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City and County officials stood beside developers Tuesday evening to celebrate the grand opening of The Flats at Big Tex, Southtown’s newest mixed-use development that features 336 apartments and townhomes on the San Antonio River’s Eagleland and Mission reaches.
A majority of the ground floor’s 6,400 sq. ft. of retail space will be occupied by two restaurants owned by Chef Johnny Hernandez – Villa Rica and Burger Teca.
The 7.5-acre former industrial site was developed by NRP Group in partnership with James Lifshutz, who also owns the adjacent Blue Star Arts Complex. The project, which broke ground in October 2014, gets its name and some of its structure from the Big Tex Grain Company, which moved out in the 1950s. Only a few of the stout silos that once hosted early First Fridays remain.
NRP Group representatives said the space is designed to be more “like a street instead of one building,” and aims to create a sense of community and highlight the nearby river as an amenity.
“We were really purposeful in trying to link the property to the river trail,” Mark Jensen, NRP Group vice president of development told the Rivard Report.
While Big Tex has been leasing units since last spring, Jensen said there are still vacancies.
Other amenities in the complex include a pool, a fitness center, two dog parks, an open area with game tables, a demonstration kitchen, and a common area with a view of the downtown skyline.
Big Tex also features a partnership with the Blue Star Contemporary art museum. Eighteen art pieces from the gallery can be found scattered throughout the property, all created by a local artist or an artist personally connected to Blue Star. The leasing office features the most prominent piece, a 45-by-12 foot large-scale print by Thomas Cummins that shows the property before it was redeveloped.
Along with having the ability to easily hop onto the riverside pedestrian and bike trail or explore the surrounding burgeoning Southtown Arts District, Big Tex will bring other retail amenities to the neighborhood once tenants are selected.
The remaining retail spot at Big Tex has yet to be filled, Jensen said, but the NRP Group has been in talks with a few other possible tenants, which range from coffee shops to bike shops.
“We’re trying to find the right fit for the neighborhood,” Jensen said, “and we want it to be something that caters to the folks that are on the trail on a regular basis.”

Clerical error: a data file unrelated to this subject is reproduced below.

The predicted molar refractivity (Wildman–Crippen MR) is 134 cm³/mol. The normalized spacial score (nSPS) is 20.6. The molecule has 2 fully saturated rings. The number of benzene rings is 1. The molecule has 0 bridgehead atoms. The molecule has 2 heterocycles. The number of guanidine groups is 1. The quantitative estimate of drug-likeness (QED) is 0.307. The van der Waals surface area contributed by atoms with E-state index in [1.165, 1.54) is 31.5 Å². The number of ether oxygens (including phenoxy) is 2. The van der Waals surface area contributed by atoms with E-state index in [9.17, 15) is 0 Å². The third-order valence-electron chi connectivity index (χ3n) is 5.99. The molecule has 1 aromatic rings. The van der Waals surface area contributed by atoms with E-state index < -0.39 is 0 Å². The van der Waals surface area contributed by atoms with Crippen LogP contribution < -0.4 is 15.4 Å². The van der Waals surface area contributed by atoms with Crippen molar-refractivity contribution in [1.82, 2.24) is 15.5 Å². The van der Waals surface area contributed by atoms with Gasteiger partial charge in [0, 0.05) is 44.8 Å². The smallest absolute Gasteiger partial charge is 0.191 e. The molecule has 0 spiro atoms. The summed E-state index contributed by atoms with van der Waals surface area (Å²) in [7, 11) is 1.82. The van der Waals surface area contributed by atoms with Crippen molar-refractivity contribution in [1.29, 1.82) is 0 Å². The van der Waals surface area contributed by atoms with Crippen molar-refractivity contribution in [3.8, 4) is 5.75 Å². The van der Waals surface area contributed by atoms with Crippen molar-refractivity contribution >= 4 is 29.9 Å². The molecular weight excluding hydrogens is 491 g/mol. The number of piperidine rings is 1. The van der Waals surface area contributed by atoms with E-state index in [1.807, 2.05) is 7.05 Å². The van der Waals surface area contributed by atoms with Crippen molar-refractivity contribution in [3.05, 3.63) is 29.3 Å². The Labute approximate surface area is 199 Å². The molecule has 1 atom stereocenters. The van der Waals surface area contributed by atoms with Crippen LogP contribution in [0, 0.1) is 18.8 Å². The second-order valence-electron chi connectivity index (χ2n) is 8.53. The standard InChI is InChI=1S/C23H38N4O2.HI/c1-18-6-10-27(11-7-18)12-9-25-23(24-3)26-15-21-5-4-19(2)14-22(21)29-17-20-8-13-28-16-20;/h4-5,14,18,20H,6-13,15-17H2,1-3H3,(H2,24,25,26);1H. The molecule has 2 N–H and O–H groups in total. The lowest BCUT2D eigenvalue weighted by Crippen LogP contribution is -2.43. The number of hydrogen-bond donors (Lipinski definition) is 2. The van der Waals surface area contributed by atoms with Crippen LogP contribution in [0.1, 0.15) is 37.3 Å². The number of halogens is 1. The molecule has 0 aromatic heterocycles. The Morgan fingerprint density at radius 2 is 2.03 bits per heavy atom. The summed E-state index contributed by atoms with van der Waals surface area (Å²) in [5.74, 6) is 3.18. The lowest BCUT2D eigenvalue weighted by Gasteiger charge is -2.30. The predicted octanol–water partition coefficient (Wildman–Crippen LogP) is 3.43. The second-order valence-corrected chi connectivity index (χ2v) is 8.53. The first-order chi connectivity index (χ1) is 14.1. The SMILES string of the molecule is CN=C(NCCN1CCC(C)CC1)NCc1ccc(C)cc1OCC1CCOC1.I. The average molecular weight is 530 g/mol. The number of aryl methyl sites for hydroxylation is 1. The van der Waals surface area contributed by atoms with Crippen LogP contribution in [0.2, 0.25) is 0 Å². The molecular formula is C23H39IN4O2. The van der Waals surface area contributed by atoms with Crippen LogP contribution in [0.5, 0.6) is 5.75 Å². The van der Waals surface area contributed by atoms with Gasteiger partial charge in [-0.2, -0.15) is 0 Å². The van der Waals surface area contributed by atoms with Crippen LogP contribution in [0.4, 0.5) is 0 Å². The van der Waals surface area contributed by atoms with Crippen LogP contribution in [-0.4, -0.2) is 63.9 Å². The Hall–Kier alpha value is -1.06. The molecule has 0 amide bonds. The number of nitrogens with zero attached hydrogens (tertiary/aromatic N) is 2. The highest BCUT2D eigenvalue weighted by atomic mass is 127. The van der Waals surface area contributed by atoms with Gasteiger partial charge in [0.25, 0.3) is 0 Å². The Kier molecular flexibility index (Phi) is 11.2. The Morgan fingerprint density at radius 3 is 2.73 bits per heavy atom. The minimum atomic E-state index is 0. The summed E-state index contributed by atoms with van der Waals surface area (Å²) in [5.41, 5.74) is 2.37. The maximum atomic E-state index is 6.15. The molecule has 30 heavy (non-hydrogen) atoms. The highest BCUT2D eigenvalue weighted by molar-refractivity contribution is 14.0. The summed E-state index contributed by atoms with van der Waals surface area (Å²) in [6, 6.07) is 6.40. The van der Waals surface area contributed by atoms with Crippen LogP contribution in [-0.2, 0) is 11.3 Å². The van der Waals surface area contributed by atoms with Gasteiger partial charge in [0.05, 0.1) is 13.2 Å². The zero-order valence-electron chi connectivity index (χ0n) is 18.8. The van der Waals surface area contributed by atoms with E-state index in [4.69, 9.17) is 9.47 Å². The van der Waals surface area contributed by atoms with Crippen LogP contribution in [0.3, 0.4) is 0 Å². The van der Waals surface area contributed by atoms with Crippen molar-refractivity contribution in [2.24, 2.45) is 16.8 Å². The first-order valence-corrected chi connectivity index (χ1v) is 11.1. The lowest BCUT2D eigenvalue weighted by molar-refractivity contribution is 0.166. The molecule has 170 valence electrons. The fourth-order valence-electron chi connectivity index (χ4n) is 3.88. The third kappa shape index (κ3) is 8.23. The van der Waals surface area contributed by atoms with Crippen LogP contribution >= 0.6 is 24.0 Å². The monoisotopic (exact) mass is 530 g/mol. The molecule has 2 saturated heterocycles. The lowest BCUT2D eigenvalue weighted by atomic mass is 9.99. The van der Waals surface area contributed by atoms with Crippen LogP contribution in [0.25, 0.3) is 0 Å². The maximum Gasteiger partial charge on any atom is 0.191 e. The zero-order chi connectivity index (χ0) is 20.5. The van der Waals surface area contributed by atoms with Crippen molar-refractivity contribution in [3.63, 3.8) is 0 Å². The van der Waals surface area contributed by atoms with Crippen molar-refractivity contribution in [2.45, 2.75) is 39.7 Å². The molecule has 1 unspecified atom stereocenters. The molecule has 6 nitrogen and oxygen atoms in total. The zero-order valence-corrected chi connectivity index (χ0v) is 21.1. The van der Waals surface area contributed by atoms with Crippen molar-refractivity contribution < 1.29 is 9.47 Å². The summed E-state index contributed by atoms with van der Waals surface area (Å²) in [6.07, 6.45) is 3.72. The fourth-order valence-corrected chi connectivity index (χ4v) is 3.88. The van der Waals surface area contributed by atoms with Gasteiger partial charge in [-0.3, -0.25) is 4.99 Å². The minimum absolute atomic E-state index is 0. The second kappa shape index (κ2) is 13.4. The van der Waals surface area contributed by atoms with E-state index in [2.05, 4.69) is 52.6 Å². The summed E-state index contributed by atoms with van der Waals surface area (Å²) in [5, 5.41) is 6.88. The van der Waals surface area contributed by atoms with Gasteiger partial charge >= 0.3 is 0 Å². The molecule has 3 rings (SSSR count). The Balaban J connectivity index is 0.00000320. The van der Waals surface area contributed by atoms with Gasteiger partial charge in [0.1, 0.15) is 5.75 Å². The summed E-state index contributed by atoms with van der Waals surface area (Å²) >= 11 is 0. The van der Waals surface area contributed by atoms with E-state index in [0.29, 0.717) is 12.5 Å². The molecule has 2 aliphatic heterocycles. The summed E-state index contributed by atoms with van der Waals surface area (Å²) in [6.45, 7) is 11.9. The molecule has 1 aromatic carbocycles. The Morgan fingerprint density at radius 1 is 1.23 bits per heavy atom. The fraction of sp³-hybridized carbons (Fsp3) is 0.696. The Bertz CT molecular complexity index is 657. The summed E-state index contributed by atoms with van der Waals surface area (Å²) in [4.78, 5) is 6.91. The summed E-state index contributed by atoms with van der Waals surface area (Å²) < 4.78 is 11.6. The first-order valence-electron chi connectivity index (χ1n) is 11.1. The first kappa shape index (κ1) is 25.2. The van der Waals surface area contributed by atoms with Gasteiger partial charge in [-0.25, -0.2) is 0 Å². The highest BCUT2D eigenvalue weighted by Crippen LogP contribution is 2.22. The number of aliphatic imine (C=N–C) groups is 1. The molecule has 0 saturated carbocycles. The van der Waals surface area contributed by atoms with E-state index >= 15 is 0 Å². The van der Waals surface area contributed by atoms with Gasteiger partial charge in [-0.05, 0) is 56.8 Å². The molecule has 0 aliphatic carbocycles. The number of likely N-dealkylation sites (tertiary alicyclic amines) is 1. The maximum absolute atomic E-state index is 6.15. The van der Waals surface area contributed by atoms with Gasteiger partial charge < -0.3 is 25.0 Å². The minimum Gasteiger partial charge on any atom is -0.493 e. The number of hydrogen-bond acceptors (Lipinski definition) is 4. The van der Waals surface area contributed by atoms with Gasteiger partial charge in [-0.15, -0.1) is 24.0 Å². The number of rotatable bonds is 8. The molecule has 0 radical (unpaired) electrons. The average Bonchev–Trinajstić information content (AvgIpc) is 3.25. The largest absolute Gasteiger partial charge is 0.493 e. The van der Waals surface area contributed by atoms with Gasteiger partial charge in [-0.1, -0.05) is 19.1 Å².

Burger Teca, which Hernandez anticipates opening around the second week of March, will feature affordable “Mexico-inspired burgers” along with ice cream, nieves, and paletas.
“We’ll showcase lots of different flavors that are very authentic Mexican flavors,” said Hernandez, who plans to make all of the bread, ice cream, and syrups for the shaved ice in-house.
Hernandez, who has been fleshing out the Burger Teca concept for the past five or so years, said Southtown is the perfect place to launch the unique restaurant, which will be “more casual and low key” but also “very innovative and cutting-edge.”
“I think it’s going be a special place in Southtown where lots of people will come visit, hang out, have ice cream, and get a good, fresh burger,” Hernandez said.”You can get the traditional American classic-style burger but were also going to have something very creative and unique to try.”
Right next door to Burger Teca will be Hernandez’s Villa Rica, which will feature Mexican seafood. The menu will primarily include gulf-style seafood but Hernandez also plans on incorporating cuisine popular along the Pacific Ocean.
Villa Rica, another restaurant concept that Hernandez has been saving for the right moment, is inspired by his friend’s restaurants of the same name in Veracruz, Mexico. Big Tex’s Villa Rica will be its own unique brand in the U.S., but Hernandez still plans to incorporate some of his friend’s family recipes alongside a variety of other dishes that will be unique to the San Antonio restaurant.
“We’re going to give it a lot of San Antonio love and make sure that we create something that San Antonio is going to understand and appreciate,” he said. Villa Rica is set to open in April 2017.
Southtown is already home to various art galleries, bars and restaurants, and small businesses, but there has been increased interest in the area over the past few years.
Soon, developers will break ground on the $300 million Lone Star redevelopment project, which will involve rehabilitating the old Lone Star Brewing Company to include three multi-family housing developments, retail and office spaces, a hotel, a park connecting to the Mission Reach, and a movie theater.
The NRP Group envisions Big Tex, which still contains several original property features such as a large grain silo, to be one of the key residential options in Southtown as the area continues to evolve.